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Moods and Writing

Angry, tense, distracted, depressed, blocked, anxious… there are a lot of moods that can make writing difficult or impossible, or at least there are if you’re like me and a number of other writers I know.

If you are one of those who is not afflicted with moodiness, I pat you on the back, but this post isn’t for you. For those of you who do get depressed, or anxious, or angry, or sad, or distracted, or whatever–how do you deal with writing and your moods? Do you have techniques to keep up your writing? Are you like me, and need to just throw in the towel sometimes?

Inquiring, moody writers want to know.

  • Hi, I'm Rachel! I write science fiction and fantasy short stories. I've won the Nebula Award twice, and been nominated for the Hugo Award, the World Fantasy Award, and some other things. My seventy or so short stories are available around the internet as well as in print, and many of them are in my latest collection, How the World Became Quiet. I have a masters degree in fiction from the University of Iowa. I have five cats. I like my cats, but strongly suggest one stops at three. Or two. Excuse me, I have to go take care of cats.

4 thoughts on “Moods and Writing

  1. Actually, to get started on a project, I usually need to not be content. I don’t know what it is: I need to be in a mood to kickstart a ms. Once that’s done, I can usually get into the routine of writing. Probably it would be better if I never got out of the routine of it. But hey, the real world (jobs, etc.) like to get in the way.

  2. I’m also surprised this is so quiet.

    If there’s something specific that’s bugging me and I’ve got a block of writing time, I force myself to write about the something specific for the first half hour. Around the 20 minute mark, I’ve written everything I need to write on the subject. By the time I get to 30 minutes, I’m so sick of the thing that’s bothering me that I’m relieved the time is up. Sometimes that results in being in a place from which I can write, sometimes it doesn’t. It generally staves off the thing bothering me, rather than curing it. If it’s nonspecific moodiness, though, that’s tougher. I try to work toward angry because of its specificity, but that has its own pitfalls.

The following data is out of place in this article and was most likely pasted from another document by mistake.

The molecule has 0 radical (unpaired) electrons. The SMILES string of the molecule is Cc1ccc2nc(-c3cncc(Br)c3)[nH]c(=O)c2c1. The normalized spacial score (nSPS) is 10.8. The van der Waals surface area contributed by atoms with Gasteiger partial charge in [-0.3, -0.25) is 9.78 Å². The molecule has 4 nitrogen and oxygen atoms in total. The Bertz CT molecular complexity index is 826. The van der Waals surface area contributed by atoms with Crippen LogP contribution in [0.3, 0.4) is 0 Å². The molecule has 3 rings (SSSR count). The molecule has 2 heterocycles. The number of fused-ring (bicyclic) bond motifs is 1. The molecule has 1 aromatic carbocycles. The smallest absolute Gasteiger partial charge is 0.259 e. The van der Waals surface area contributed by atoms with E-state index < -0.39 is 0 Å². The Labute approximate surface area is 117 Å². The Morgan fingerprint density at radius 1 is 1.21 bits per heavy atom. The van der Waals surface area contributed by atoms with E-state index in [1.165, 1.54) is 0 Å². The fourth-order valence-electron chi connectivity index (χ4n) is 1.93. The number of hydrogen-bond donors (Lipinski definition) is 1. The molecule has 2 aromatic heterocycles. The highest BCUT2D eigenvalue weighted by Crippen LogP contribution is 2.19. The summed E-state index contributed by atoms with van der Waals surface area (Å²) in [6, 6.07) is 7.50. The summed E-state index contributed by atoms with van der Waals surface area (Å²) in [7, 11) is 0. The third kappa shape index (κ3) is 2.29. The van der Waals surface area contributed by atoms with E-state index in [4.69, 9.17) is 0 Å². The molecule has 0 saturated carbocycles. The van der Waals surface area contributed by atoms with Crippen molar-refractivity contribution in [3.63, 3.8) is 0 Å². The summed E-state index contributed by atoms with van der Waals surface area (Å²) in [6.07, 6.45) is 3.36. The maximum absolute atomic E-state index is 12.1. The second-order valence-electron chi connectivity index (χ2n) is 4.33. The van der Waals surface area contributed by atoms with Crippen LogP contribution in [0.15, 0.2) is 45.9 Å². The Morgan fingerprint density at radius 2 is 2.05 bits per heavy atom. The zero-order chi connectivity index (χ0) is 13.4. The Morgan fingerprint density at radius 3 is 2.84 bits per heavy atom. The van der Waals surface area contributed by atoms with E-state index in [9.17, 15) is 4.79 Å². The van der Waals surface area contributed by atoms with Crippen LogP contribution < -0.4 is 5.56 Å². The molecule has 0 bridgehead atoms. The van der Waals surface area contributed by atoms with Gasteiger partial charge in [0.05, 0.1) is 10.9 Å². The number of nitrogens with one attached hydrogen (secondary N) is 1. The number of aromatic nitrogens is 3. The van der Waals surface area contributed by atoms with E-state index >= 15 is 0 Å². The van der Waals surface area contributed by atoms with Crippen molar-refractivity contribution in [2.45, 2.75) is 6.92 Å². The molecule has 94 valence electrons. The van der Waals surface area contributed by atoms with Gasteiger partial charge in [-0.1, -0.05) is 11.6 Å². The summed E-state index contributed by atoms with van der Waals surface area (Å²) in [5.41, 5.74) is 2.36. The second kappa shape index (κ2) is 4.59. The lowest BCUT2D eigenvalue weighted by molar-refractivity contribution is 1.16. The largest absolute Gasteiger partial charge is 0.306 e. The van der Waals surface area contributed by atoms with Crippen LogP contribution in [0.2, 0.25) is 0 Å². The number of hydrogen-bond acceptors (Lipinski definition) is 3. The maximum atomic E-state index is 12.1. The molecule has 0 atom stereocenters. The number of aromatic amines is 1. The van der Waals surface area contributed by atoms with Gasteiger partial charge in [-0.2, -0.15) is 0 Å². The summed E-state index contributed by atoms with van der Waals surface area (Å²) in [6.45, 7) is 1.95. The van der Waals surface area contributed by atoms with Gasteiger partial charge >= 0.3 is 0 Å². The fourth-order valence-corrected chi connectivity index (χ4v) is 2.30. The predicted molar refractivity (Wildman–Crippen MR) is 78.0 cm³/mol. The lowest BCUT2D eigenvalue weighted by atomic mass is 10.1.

Throwing in the towel sometimes is not a bad thing. It’s good to get a glimpse of the world from what seems like a non-writer point of view.

  3. these days, my primary mood while writing is a mixture of disgust and disappointment, with rare cycles of mild euphoria.

    over the past ten years or so i’ve gradually come to a stance where i don’t particularly trust my thoughts or feelings, given my propensity to slip in and out of states that i’m not in full cognizance of. i aim for a 200-day moving average to filter out the blips and fluctuations. in that regard, i’ve come train myself to write through or despite the disappointment and disgust, and to appreciate the euphoria with the caveat that it in no way reflects the quality of writing being produced. even though the latter is my most productive state, a piece only becomes well-formed through apathetic iterations of day-to-day revision, usually consisting of minor tweaks that over months have a snowball effect.

    i suppose the conclusion i have reached over the years is that the moods and feelings i have during writing and, in general, with regards to my writing are more often than not (or, very often) counter-productive to writing, or flat-out undermine the productive impulse. and so even though i allow myself to feel the moods/feelings/thoughts i don’t take them as seriously anymore, i allow them to exist without interfering in what i would like my actions to be, namely, engaging in some meaningful (or a semblance thereof) activity. of course, like yourself, there are times when the towel needs to be thrown in, when the will is sapped and the mood-state is given free reign of the grounds. at such moments, i try to remind myself that the will is taking a necessary respite and when having recouped and regathered will eventually re-emerge from retreat to do its thing, to take hold of the wheel and steer the vehicle away from the oncoming traffic of the mind. i guess most of the time my goal while writing is simply to not cause too many accidents, while allowing myself the desire to keep moving, to stay in motion, to participate in the kinetic flux and so not resemble the entropic terminal of stasis–to not disappear just yet.

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